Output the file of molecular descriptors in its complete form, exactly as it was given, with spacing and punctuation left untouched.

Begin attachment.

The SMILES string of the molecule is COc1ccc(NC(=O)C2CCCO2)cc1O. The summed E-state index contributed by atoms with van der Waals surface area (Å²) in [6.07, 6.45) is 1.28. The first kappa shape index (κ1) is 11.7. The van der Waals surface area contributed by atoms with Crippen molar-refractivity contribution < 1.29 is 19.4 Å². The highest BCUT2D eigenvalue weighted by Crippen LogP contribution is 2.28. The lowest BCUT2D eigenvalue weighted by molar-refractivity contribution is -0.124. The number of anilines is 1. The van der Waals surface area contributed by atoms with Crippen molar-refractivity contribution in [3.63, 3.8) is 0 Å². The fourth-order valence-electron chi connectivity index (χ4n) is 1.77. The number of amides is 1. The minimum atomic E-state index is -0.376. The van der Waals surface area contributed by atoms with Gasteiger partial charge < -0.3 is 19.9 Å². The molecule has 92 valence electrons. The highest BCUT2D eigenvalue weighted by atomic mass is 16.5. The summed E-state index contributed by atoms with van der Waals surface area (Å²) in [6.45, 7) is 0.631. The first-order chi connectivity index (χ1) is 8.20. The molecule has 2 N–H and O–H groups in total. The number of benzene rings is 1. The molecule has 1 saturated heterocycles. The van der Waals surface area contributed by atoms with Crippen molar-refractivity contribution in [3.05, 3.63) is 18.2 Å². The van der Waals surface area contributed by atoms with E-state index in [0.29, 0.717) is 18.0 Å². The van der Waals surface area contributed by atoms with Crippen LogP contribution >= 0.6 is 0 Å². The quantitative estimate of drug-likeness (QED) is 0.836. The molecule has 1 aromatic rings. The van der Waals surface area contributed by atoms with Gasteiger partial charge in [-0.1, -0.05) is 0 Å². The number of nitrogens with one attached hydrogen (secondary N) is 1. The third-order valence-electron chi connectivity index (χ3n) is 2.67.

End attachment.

The SMILES string of the molecule is COc1ccc(NC(=O)C2CCCO2)cc1O. The summed E-state index contributed by atoms with van der Waals surface area (Å²) in [6.07, 6.45) is 1.28. The first kappa shape index (κ1) is 11.7. The van der Waals surface area contributed by atoms with Crippen molar-refractivity contribution < 1.29 is 19.4 Å². The highest BCUT2D eigenvalue weighted by Crippen LogP contribution is 2.28. The lowest BCUT2D eigenvalue weighted by molar-refractivity contribution is -0.124. The number of anilines is 1. The van der Waals surface area contributed by atoms with Crippen molar-refractivity contribution in [3.63, 3.8) is 0 Å². The fourth-order valence-electron chi connectivity index (χ4n) is 1.77. The number of amides is 1. The minimum atomic E-state index is -0.376. The van der Waals surface area contributed by atoms with Gasteiger partial charge < -0.3 is 19.9 Å². The molecule has 92 valence electrons. The highest BCUT2D eigenvalue weighted by atomic mass is 16.5. The summed E-state index contributed by atoms with van der Waals surface area (Å²) in [6.45, 7) is 0.631. The first-order chi connectivity index (χ1) is 8.20. The molecule has 2 N–H and O–H groups in total. The number of benzene rings is 1. The molecule has 1 saturated heterocycles. The van der Waals surface area contributed by atoms with Crippen molar-refractivity contribution in [3.05, 3.63) is 18.2 Å². The van der Waals surface area contributed by atoms with E-state index in [0.29, 0.717) is 18.0 Å². The van der Waals surface area contributed by atoms with Crippen LogP contribution >= 0.6 is 0 Å². The quantitative estimate of drug-likeness (QED) is 0.836. The molecule has 1 aromatic rings. The van der Waals surface area contributed by atoms with Gasteiger partial charge in [-0.1, -0.05) is 0 Å². The number of nitrogens with one attached hydrogen (secondary N) is 1. The third-order valence-electron chi connectivity index (χ3n) is 2.67.